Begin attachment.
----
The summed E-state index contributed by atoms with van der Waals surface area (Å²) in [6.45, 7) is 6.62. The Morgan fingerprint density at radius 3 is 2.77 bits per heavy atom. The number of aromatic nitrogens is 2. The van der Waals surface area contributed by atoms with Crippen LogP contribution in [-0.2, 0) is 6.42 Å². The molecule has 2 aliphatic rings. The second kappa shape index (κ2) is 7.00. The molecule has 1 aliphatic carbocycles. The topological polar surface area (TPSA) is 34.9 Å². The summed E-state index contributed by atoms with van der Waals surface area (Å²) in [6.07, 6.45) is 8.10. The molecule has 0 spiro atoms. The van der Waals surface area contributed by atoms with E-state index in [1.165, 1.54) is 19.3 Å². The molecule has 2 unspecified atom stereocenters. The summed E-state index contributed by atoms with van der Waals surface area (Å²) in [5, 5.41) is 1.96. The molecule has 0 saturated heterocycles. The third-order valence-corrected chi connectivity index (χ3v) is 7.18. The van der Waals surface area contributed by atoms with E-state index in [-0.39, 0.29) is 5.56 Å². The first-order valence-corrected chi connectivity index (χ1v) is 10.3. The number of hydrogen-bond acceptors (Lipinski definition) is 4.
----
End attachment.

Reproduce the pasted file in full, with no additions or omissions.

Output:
The summed E-state index contributed by atoms with van der Waals surface area (Å²) in [6.45, 7) is 6.62. The Morgan fingerprint density at radius 3 is 2.77 bits per heavy atom. The number of aromatic nitrogens is 2. The van der Waals surface area contributed by atoms with Crippen LogP contribution in [-0.2, 0) is 6.42 Å². The molecule has 2 aliphatic rings. The second kappa shape index (κ2) is 7.00. The molecule has 1 aliphatic carbocycles. The topological polar surface area (TPSA) is 34.9 Å². The summed E-state index contributed by atoms with van der Waals surface area (Å²) in [6.07, 6.45) is 8.10. The molecule has 0 spiro atoms. The van der Waals surface area contributed by atoms with E-state index in [1.165, 1.54) is 19.3 Å². The molecule has 2 unspecified atom stereocenters. The summed E-state index contributed by atoms with van der Waals surface area (Å²) in [5, 5.41) is 1.96. The molecule has 0 saturated heterocycles. The third-order valence-corrected chi connectivity index (χ3v) is 7.18. The van der Waals surface area contributed by atoms with E-state index in [-0.39, 0.29) is 5.56 Å². The first-order valence-corrected chi connectivity index (χ1v) is 10.3. The number of hydrogen-bond acceptors (Lipinski definition) is 4.